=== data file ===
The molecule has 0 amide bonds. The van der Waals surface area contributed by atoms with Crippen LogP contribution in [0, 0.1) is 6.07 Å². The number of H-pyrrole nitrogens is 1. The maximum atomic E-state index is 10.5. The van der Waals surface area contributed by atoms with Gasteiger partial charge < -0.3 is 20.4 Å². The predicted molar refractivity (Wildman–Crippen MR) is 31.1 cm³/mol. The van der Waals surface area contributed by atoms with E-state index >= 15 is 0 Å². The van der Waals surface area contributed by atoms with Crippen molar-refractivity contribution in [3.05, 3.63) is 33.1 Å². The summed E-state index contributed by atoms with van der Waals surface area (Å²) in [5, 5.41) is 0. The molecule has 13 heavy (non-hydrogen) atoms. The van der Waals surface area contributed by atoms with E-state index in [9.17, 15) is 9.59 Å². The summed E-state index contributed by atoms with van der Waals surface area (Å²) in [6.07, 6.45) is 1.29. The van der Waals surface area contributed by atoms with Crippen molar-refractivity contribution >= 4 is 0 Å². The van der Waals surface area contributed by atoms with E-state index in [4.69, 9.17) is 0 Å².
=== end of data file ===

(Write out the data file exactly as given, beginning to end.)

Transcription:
The molecule has 0 amide bonds. The van der Waals surface area contributed by atoms with Crippen LogP contribution in [0, 0.1) is 6.07 Å². The number of H-pyrrole nitrogens is 1. The maximum atomic E-state index is 10.5. The van der Waals surface area contributed by atoms with Gasteiger partial charge < -0.3 is 20.4 Å². The predicted molar refractivity (Wildman–Crippen MR) is 31.1 cm³/mol. The van der Waals surface area contributed by atoms with E-state index >= 15 is 0 Å². The van der Waals surface area contributed by atoms with Crippen molar-refractivity contribution in [3.05, 3.63) is 33.1 Å². The summed E-state index contributed by atoms with van der Waals surface area (Å²) in [5, 5.41) is 0. The molecule has 13 heavy (non-hydrogen) atoms. The van der Waals surface area contributed by atoms with E-state index in [9.17, 15) is 9.59 Å². The summed E-state index contributed by atoms with van der Waals surface area (Å²) in [6.07, 6.45) is 1.29. The van der Waals surface area contributed by atoms with Crippen molar-refractivity contribution >= 4 is 0 Å². The van der Waals surface area contributed by atoms with E-state index in [4.69, 9.17) is 0 Å².